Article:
Today and over the next four newsletters, I’m going to share excerpts from my upcoming book Our Shared Storm: A Novel of Five Climate Futures. The book illustrates a set of climate scenarios——the Shared Socioeconomic Pathways (SSPs)——and the culture of the global climate negotiations (aka The COP) in each. The excerpt below is from the SSP2 scenario, a future in which present trends continue with tangible but inadequate progress. Noah, a washed-up U.S. diplomat, has developed a crush on Saga, a prickly Swedish climate activist, leading to a series of minor PR flops. In this scene, Noah confronts Saga while waiting in line for juice.
“Just,” Noah groped for words, “we’re both here. We’re both trying our best to save the world, however badly. We probably have lots in common! I don’t get why you would mess with me even though I have zero control over US loss and damage policy. What did I do to you?”
For the first time in their short acquaintance Saga looked genuinely surprised.
“Do to me? Nothing, of course.”
“Do you dislike me for some reason? It’s the punchable face, isn’t it?”
Saga laughed and then gave him that weird smile of hers.
“I cannot dislike you. I hardly know you. None of this is personal. It’s just politics, that is all.”
“Politics is personal,” Noah said. “It’s about grudges and distrust and favor trading. We ally with those we want to spend time with and give the benefit of the doubt to people who laugh at our jokes.”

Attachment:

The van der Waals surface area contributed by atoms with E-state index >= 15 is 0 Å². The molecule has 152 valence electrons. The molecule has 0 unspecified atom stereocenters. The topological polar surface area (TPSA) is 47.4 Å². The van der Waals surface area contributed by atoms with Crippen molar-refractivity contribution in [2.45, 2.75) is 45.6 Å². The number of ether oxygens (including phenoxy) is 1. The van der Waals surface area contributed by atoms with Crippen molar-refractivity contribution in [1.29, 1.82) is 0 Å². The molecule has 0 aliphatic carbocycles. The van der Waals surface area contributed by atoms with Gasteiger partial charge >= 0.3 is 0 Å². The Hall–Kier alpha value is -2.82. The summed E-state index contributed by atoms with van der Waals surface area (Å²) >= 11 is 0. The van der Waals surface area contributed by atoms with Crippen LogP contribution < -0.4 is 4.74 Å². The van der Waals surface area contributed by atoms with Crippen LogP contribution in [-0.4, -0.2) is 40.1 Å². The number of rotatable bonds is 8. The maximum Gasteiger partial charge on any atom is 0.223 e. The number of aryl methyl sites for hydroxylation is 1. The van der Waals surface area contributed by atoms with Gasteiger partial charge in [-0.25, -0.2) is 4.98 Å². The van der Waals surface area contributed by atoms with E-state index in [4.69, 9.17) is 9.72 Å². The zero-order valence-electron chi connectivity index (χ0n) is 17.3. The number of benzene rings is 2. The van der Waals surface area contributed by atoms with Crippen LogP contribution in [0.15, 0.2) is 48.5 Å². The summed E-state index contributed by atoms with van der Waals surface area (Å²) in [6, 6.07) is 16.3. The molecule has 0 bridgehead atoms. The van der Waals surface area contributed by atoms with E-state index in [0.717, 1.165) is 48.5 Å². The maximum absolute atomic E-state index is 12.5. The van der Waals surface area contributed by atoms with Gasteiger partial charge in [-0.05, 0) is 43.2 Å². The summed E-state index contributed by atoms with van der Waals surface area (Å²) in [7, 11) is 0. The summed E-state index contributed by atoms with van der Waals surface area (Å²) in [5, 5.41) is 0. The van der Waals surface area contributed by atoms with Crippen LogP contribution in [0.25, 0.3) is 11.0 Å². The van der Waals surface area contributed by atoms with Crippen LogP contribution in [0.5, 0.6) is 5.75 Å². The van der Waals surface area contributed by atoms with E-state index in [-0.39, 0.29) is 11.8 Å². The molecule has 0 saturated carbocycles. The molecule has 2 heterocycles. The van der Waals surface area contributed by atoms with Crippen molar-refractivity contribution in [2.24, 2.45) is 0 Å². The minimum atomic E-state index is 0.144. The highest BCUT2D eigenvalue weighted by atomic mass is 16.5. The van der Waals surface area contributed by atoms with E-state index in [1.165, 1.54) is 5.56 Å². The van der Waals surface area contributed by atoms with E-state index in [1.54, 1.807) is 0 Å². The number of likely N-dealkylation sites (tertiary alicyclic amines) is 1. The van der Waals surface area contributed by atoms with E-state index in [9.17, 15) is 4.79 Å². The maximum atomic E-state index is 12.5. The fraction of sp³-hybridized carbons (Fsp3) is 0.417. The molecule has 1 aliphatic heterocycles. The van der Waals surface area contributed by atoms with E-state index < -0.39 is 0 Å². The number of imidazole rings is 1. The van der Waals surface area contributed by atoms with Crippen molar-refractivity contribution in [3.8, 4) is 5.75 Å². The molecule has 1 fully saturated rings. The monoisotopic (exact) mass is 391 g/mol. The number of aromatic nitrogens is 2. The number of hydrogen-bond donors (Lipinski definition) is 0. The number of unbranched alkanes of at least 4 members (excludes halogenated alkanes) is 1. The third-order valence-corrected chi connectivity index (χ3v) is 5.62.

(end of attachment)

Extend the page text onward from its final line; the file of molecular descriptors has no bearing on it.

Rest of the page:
“I did just laugh at your joke,” Saga pointed out.
It was true, she had. Well, they can’t say yes if you don’t ask, Noah thought.
“Then maybe we could be friends?” he tried.
Saga shrugged again. It seemed weirdly affected, like she’d learned the gesture from a translator app.
“Why not? Let’s be friends,” she said. Noah was about to reply, but Saga turned around and ordered her juice. The boredly smiling, gender-ambiguous Thai bartender wai’ed and began to manipulate the elaborate, chrome juicer. Noah rocked on his heels, antsy, while Saga patiently waited on the whirring machine. When she received her puke-green drink in an origami cup, she looked at him again.
“As my new good friend,” the sarcasm was back, “could you arrange for Marta Tolmbly to speak at GURR!’s ‘Truth and Reckoning in Climate Accounting’ side event next week? As a personal favor, of course.”
“Umm…” Noah said. He realized the people behind him were waiting for him to order a juice. He gave the bartender an awkward none-for-me-thanks wave and stepped out of the queue. “Normally I’d be happy to, but Marta is personally not very fond of me right now, after the ECO piece. But look, why don’t we get dinner this week, or——what do you call it——’fika,’ and we can talk about how we can help each other?”
Saga sipped her juice, staring at him. She seemed to really take him in for the first time.
“Mr. Campbell, do you like coming here? To the COP?” Saga asked. It was not the reply he had expected.
Around them the pavilions buzzed. Noah became uncomfortably aware of his surroundings. People of all shapes and colors shambled past, peered down at phones or papers, rubbernecked at different countries’ flashing projection murals, stood clumped in conversation, jogged with purpose to their next session, or spun in circles in search of a friend. A writhing ant colony, each worker following another, blind but for the urging of pheromones, trying to build something enormous, bit by bit, even though none of them could see the whole.
“Yes,” he said. “For better or worse, this is where the action is. You feel a part of something here, brilliant people trying to do the hardest thing humans have ever tried to do. It’s always disappointing, but also always so impressive.”
Saga nodded. “I thought you must. You arrange your life and career to get you here, yes? Then when you get here, you network and schmooze. You learn what names to drop to get on the delegation again next year. No matter the outcome, you can find your way back. So, in a way, the outcome doesn’t matter, does it?”
“Hold on—” he began.